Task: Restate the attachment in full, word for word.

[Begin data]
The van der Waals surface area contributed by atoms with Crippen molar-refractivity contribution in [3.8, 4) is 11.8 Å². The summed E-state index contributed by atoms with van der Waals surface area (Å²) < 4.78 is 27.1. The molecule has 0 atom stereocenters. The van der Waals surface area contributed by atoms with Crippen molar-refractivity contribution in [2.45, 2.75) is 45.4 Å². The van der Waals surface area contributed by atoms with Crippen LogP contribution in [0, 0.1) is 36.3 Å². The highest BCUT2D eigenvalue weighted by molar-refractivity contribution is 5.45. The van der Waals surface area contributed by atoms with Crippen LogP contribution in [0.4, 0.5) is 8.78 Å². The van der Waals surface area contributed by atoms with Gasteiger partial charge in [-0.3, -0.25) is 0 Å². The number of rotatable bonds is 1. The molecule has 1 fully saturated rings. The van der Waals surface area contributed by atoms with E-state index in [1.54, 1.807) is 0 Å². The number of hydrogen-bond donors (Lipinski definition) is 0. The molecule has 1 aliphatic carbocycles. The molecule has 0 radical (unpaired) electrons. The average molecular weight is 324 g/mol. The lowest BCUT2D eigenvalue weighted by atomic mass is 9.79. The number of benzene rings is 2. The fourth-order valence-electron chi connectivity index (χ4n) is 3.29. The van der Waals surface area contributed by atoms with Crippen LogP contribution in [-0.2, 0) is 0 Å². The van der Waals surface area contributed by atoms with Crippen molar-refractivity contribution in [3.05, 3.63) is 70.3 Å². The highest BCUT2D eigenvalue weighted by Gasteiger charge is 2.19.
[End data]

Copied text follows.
The van der Waals surface area contributed by atoms with Crippen molar-refractivity contribution in [3.8, 4) is 11.8 Å². The summed E-state index contributed by atoms with van der Waals surface area (Å²) < 4.78 is 27.1. The molecule has 0 atom stereocenters. The van der Waals surface area contributed by atoms with Crippen molar-refractivity contribution in [2.45, 2.75) is 45.4 Å². The van der Waals surface area contributed by atoms with Crippen LogP contribution in [0, 0.1) is 36.3 Å². The highest BCUT2D eigenvalue weighted by molar-refractivity contribution is 5.45. The van der Waals surface area contributed by atoms with Crippen LogP contribution in [0.4, 0.5) is 8.78 Å². The van der Waals surface area contributed by atoms with Gasteiger partial charge in [-0.3, -0.25) is 0 Å². The number of rotatable bonds is 1. The molecule has 1 fully saturated rings. The van der Waals surface area contributed by atoms with E-state index in [1.54, 1.807) is 0 Å². The number of hydrogen-bond donors (Lipinski definition) is 0. The molecule has 1 aliphatic carbocycles. The molecule has 0 radical (unpaired) electrons. The average molecular weight is 324 g/mol. The lowest BCUT2D eigenvalue weighted by atomic mass is 9.79. The number of benzene rings is 2. The fourth-order valence-electron chi connectivity index (χ4n) is 3.29. The van der Waals surface area contributed by atoms with Crippen LogP contribution in [-0.2, 0) is 0 Å². The van der Waals surface area contributed by atoms with Crippen molar-refractivity contribution in [3.05, 3.63) is 70.3 Å². The highest BCUT2D eigenvalue weighted by Gasteiger charge is 2.19.